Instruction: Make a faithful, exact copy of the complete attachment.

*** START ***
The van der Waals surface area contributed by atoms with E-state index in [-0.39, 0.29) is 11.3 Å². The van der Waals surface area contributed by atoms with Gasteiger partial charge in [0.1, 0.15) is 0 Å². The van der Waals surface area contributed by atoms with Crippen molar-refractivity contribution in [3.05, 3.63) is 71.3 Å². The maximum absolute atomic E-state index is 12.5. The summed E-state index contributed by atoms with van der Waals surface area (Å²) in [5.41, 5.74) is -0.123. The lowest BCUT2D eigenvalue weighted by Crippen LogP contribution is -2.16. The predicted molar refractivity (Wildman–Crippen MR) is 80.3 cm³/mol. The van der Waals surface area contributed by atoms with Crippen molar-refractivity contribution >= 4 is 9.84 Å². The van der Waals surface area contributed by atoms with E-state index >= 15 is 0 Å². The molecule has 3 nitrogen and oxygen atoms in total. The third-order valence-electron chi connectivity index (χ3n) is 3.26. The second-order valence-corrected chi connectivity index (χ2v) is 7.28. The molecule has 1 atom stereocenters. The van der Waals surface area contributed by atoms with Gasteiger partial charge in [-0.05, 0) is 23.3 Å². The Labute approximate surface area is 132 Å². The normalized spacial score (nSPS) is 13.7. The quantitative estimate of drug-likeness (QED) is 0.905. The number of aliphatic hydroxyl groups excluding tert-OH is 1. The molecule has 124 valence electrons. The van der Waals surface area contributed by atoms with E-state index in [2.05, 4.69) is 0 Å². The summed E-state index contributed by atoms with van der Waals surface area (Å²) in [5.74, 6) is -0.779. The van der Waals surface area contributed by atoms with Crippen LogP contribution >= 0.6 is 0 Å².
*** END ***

The van der Waals surface area contributed by atoms with E-state index in [-0.39, 0.29) is 11.3 Å². The van der Waals surface area contributed by atoms with Gasteiger partial charge in [0.1, 0.15) is 0 Å². The van der Waals surface area contributed by atoms with Crippen molar-refractivity contribution in [3.05, 3.63) is 71.3 Å². The maximum absolute atomic E-state index is 12.5. The summed E-state index contributed by atoms with van der Waals surface area (Å²) in [5.41, 5.74) is -0.123. The lowest BCUT2D eigenvalue weighted by Crippen LogP contribution is -2.16. The predicted molar refractivity (Wildman–Crippen MR) is 80.3 cm³/mol. The van der Waals surface area contributed by atoms with Crippen molar-refractivity contribution >= 4 is 9.84 Å². The van der Waals surface area contributed by atoms with E-state index >= 15 is 0 Å². The molecule has 3 nitrogen and oxygen atoms in total. The third-order valence-electron chi connectivity index (χ3n) is 3.26. The second-order valence-corrected chi connectivity index (χ2v) is 7.28. The molecule has 1 atom stereocenters. The van der Waals surface area contributed by atoms with Gasteiger partial charge in [-0.05, 0) is 23.3 Å². The Labute approximate surface area is 132 Å². The normalized spacial score (nSPS) is 13.7. The quantitative estimate of drug-likeness (QED) is 0.905. The number of aliphatic hydroxyl groups excluding tert-OH is 1. The molecule has 124 valence electrons. The van der Waals surface area contributed by atoms with E-state index in [2.05, 4.69) is 0 Å². The summed E-state index contributed by atoms with van der Waals surface area (Å²) in [5.74, 6) is -0.779. The van der Waals surface area contributed by atoms with Crippen LogP contribution >= 0.6 is 0 Å².